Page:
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Weaving kindness: Local woman makes comfort dolls for kids entering emergency foster care

Myra Palmer of Worthington is using up yarn scraps to make Comfort Dolls -- squeezable, hugable, lovable kids -- to donate to Nobles County Community Services. The dolls will be given to children placed in emergency foster care. (Julie Buntjer / The Globe)1 / 2
A colorful collection of Comfort Dolls made by Myra Palmer of Worthington will be donated to Nobles County Community Services to give to children who enter emergency foster care. (Julie Buntjer / The Globe)2 / 2

WORTHINGTON — Myra Palmer was scrolling through Pinterest, an online idea-sharing program, one night when she discovered Dude Dolls, cute and cuddly kids made by knitting or crocheting colorful yarns.

The more she looked, the more ideas she found, and the more she realized there had to be a local agency who could benefit from them.

For years, Palmer has knitted and crocheted afghans and scarves to donate to the Community Christmas Basket program. She also makes cloth bags for Nobles County Community Services — bags which are filled with essential items such as a toothbrush, toothpaste, a pair of pajamas and other items — and given to children who enter emergency foster care.

Palmer thought the dolls would be a great addition to the bags, something to provide comfort to a child at a time when comfort is what is needed most.

“I like to knit and crochet and I thought it was a very good idea,” she said. “It doesn’t take much yarn, so it’s a way to use up the big stash of yarn that I have.”

Since discovering the dolls, Palmer learned groups of crocheters and knitters have made the comfort dolls for children in Haiti. Another group calls them Izzy dolls, originally made by the grandmother of a serviceman so he could hand them out to children near his Army base.

“I think one place … used these (dolls) as packing material — they’re nice and soft, just as good as packing peanuts,” Palmer said. Unlike packing peanuts, the dolls had a use after shipment.

Since finding a basic pattern, Palmer has knitted up 17 comfort dolls — all while watching TV in the evenings.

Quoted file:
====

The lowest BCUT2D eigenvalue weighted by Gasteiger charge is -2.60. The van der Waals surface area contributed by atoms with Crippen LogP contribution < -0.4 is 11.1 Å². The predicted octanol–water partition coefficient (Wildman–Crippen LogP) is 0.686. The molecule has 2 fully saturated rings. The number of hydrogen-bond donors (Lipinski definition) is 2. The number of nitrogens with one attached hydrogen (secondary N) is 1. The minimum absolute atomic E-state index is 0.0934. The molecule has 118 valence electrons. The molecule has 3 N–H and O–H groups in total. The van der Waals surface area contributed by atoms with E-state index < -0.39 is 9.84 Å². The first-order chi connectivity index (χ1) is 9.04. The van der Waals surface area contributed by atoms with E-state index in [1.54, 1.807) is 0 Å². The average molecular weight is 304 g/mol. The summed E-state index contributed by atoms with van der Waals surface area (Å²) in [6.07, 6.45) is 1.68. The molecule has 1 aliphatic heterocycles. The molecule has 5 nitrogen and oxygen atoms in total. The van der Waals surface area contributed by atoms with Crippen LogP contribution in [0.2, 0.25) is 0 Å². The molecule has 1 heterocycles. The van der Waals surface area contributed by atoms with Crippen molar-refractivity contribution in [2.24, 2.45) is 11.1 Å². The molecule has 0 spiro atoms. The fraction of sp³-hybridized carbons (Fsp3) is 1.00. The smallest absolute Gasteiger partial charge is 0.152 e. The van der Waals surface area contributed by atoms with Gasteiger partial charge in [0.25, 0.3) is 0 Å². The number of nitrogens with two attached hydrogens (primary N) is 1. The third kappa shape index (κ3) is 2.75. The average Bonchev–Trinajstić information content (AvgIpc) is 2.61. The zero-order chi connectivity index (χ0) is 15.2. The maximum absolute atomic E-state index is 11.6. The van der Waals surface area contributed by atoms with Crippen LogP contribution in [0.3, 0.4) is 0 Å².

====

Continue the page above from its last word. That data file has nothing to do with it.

“It was something fairly easy to make — a square of knitted fabric, you make a seam in the back and there’s special sewing to make the arms and legs,” she explained.

Creativity abounds with hairstyles and facial features, as Palmer has crocheted curly-cue locks and braids for girls, and knitted stocking caps for some of the boys.

She can make one comfort doll in a little more than an hour and a half, pulling yarns from her stash to make the color-coordinated dolls in a variety of skin tones.

“I’ve found a hockey player on the internet,” Palmer shared. “I haven’t done any of those yet, but I could see hockey players, football players — dolls in high school colors would be a great thing to do, too. I’ve also seen where they’ve made teddy bears. That will be my next project to try.”

Palmer used yarns that are washable, and said if a person wanted to use baby yarn, the dolls could be made smaller.

With a basket full of comfort dolls completed, Palmer said she will move on to a couple of other projects — including making a set of Star Wars figures in yarn for a friend. She plans to make more comfort dolls after that.

“I’m going to see if the Christmas Basket program would be interested in any of these,” she said. “If there’s a need for that, I’ll make a few more. They’re just fun to make.”

Palmer usually takes a break from knitting during the summer months, spending her spare time in the garden or on the golf course.

“Once the weather cools off, I’ll hit (the knitting) hard again,” she added. “My goal is to make one afghan a month.”

Last year she donated 15 afghans — many of them in the Granny Square pattern — for the Community Christmas Basket program, and she’s made scarves for the organization for the past eight to 10 years.

Palmer said the projects give her an opportunity to use up her yarn stash, though she admits she’ll never quite use up all of the skeins.

“I always add to my stash every time there’s a rummage sale, and I check the second-hand stores once a week,” she said with a laugh. “I’m almost embarrassed to say that, but when you find something on sale, you buy it.”

When Myra and her husband, Dave, moved to a different home three years ago, Myra created her own sewing room. There, she has organized all of her yarns, fabric and related items.

“It’s the room my husband loves to hate,” she said. “I try to keep it contained to that room, but every once in a while it overflows when I’m working on projects.”

Julie Buntjer

Julie Buntjer joined the Globe newsroom in December 2003, after working more than nine years for weekly newspapers. A native of Worthington, she has a bachelor's degree in agriculture journalism. Find more of her stories of farm life, family and various other tidbits at The Farm Bleat

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